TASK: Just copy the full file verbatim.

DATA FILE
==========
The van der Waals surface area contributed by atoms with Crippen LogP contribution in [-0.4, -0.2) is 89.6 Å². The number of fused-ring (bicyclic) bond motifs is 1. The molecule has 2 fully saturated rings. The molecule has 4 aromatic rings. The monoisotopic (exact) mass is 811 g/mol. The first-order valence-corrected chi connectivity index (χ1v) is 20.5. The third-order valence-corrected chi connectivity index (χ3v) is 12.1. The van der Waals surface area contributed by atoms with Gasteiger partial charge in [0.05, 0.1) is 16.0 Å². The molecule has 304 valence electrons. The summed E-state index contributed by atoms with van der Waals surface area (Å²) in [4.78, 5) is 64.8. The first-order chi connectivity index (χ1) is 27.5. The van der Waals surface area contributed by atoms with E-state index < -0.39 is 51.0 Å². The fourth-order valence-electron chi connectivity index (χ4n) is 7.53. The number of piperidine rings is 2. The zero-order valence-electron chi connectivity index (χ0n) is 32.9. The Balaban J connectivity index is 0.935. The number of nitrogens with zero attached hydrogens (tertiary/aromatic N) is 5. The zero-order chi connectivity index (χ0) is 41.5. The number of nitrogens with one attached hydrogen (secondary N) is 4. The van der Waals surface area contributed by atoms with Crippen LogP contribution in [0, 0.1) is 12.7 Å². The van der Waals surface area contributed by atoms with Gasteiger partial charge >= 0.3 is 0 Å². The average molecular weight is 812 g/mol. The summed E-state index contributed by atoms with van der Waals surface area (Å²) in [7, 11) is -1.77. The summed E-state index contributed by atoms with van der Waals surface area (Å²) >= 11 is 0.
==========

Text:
The van der Waals surface area contributed by atoms with Crippen LogP contribution in [-0.4, -0.2) is 89.6 Å². The number of fused-ring (bicyclic) bond motifs is 1. The molecule has 2 fully saturated rings. The molecule has 4 aromatic rings. The monoisotopic (exact) mass is 811 g/mol. The first-order valence-corrected chi connectivity index (χ1v) is 20.5. The third-order valence-corrected chi connectivity index (χ3v) is 12.1. The van der Waals surface area contributed by atoms with Gasteiger partial charge in [0.05, 0.1) is 16.0 Å². The molecule has 304 valence electrons. The summed E-state index contributed by atoms with van der Waals surface area (Å²) in [4.78, 5) is 64.8. The first-order chi connectivity index (χ1) is 27.5. The van der Waals surface area contributed by atoms with E-state index < -0.39 is 51.0 Å². The fourth-order valence-electron chi connectivity index (χ4n) is 7.53. The number of piperidine rings is 2. The zero-order valence-electron chi connectivity index (χ0n) is 32.9. The Balaban J connectivity index is 0.935. The number of nitrogens with zero attached hydrogens (tertiary/aromatic N) is 5. The zero-order chi connectivity index (χ0) is 41.5. The number of nitrogens with one attached hydrogen (secondary N) is 4. The van der Waals surface area contributed by atoms with Crippen LogP contribution in [0, 0.1) is 12.7 Å². The van der Waals surface area contributed by atoms with Gasteiger partial charge >= 0.3 is 0 Å². The average molecular weight is 812 g/mol. The summed E-state index contributed by atoms with van der Waals surface area (Å²) in [7, 11) is -1.77. The summed E-state index contributed by atoms with van der Waals surface area (Å²) >= 11 is 0.